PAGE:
He has understood that that hold must be taken well and now, on his dads shoulders, he is trying to memorize the exact point where, on the inside of the hold, he feels the granite crystals and this way he won’t miss it when he tries is from the ground. Without a shadow of doubt, out of the five senses, touch is the one that wins over the other four today. It is with the hands and feet that you climb, that you feel the holds, that you memorize the sequence, with what you touch every little hold on this granite; it is the hands that test out the grip, they are filled with chalk and it hurts so much when you get a flapper. Hands and feet marked by attempts, and as more time passes the situation worsens, there is nothing worse that scraping your fingers where the skin is already thin and sore.

Matteo holds on and grits his teeth. Once again he puts liquid chalk onto his hands that by now, being the afternoon, his fingers don’t fully extend anymore. You can see in his face he is annoyed because every attempt was shattered at more or less the same move. Before pulling up his feet onto the arête, the left hand that is crossed with the right slips off. Every time the same. And he comes out with: “It’s all useless, we are only wasting time”. He puts his hood up over his head and who knows what he is thinking. Then he gets up, he takes off his jumper, he puts his climbing shoes on and without even putting on more chalk he says: “I will have one last try”. By now it’s almost 4pm, the sun has already gone behind the hill to the west and a cold gentle breeze has picked up, you can hear the sound of the climber’s quickdraws with the rope on the Remenno boulder while they’re cleaning the routes and the empty stomach that begins to rumble. No one denies one last try. Matteo starts, the first moves, done by the book, this time are a bit scrappy. But he holds on. His foot slips. But he holds on. He loses both feet two times. But he holds on. He puts his hand on the fateful cursed hold. He sticks it. He sticks it!! A deep breath, he knows he mustn’t lose his calm, otherwise he will lose everything. He breaths again and precisely puts his left foot on that hold that just a second ago was under his hands, he then pushes with all his might and rocks over onto the slab, it’s not all over yet, he must still climb well and stay calm. Matteo is an intelligent guy, after all he is a guy who knows how to solve a Rubik’s cube, his climbing slows down, his eyes can already see that blue sky above but his feet must continue to climb well. He breathes louder, two little crimps allow him to move to the left, he matches the last slopper on the top out and he’s done it, he has closed “his” boulder. Have we forgotten about the hearing? Absolutely not. The sound of today is a liberating scream of joy that at 16:02 ripped through the sky and that was heard all down the valley. A scream that flushes out the tension that has built up in a day of attempts, that clears the curses and despair and which certifies the victory. Even his father Davide mixes joy and pride together: “Those who don’t do this sport cannot understand how much joy there is when you close a boulder problem”. And the sighs of joy take over from puffing, the smiles take over the annoyed expressions and the light feeling takes over the anxiety. A day that Matteo will put in his memory bank in which only a sixth sense may have helped him: have one last go.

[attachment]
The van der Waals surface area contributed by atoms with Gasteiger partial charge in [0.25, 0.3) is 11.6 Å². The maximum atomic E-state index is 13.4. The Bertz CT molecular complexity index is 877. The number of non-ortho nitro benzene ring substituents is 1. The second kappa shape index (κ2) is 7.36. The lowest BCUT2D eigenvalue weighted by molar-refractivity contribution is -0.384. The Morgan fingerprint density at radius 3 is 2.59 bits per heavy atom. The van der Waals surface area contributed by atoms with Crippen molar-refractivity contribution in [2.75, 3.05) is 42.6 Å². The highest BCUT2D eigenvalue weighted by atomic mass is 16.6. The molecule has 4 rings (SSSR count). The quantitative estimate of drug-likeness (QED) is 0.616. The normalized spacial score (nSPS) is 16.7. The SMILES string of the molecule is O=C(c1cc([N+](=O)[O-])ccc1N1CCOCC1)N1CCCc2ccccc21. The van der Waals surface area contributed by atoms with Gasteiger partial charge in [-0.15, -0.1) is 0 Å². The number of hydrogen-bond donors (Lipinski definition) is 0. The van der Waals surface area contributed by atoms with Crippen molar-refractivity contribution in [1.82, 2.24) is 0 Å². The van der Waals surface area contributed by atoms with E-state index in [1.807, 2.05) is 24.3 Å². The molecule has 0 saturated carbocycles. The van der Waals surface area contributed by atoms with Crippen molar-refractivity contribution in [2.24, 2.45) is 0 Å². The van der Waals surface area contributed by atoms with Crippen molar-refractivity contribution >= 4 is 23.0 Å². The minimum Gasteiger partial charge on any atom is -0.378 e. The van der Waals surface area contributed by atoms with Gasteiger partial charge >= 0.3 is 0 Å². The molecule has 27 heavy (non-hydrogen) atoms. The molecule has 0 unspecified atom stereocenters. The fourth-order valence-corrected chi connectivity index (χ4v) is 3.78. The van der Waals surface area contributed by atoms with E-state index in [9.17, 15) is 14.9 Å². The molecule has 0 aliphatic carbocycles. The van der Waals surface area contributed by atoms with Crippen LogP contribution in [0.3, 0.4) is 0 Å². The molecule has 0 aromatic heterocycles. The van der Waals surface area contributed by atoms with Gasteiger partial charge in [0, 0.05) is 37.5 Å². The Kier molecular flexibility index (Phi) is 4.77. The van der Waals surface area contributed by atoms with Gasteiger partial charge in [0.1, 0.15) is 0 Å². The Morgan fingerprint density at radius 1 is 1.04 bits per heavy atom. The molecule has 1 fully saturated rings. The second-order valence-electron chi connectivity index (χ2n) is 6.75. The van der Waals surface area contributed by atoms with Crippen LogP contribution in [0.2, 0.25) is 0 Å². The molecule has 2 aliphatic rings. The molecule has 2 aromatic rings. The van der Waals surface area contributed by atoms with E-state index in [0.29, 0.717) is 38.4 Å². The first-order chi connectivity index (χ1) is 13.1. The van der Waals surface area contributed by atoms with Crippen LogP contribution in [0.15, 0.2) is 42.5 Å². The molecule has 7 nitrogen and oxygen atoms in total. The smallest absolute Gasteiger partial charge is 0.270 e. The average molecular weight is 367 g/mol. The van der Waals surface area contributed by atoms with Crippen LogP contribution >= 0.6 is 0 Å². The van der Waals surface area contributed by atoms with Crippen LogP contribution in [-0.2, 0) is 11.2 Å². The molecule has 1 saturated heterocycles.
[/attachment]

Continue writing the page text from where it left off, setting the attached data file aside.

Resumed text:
Matteo starts, the first moves, done by the book, this time are a bit scrappy. But he holds on. His foot slips. But he holds on. He loses both feet two times. But he holds on. He puts his hand on the fateful cursed hold. He sticks it. He sticks it!! A deep breath, he knows he mustn’t lose his calm, otherwise he will lose everything. He breaths again and precisely puts his left foot on that hold that just a second ago was under his hands, he then pushes with all his might and rocks over onto the slab, it’s not all over yet, he must still climb well and stay calm. Matteo is an intelligent guy, after all he is a guy who knows how to solve a Rubik’s cube, his climbing slows down, his eyes can already see that blue sky above but his feet must continue to climb well. He breathes louder, two little crimps allow him to move to the left, he matches the last slopper on the top out and he’s done it, he has closed “his” boulder. Have we forgotten about the hearing? Absolutely not. The sound of today is a liberating scream of joy that at 16:02 ripped through the sky and that was heard all down the valley. A scream that flushes out the tension that has built up in a day of attempts, that clears the curses and despair and which certifies the victory. Even his father Davide mixes joy and pride together: “Those who don’t do this sport cannot understand how much joy there is when you close a boulder problem”. And the sighs of joy take over from puffing, the smiles take over the annoyed expressions and the light feeling takes over the anxiety. A day that Matteo will put in his memory bank in which only a sixth sense may have helped him: have one last go.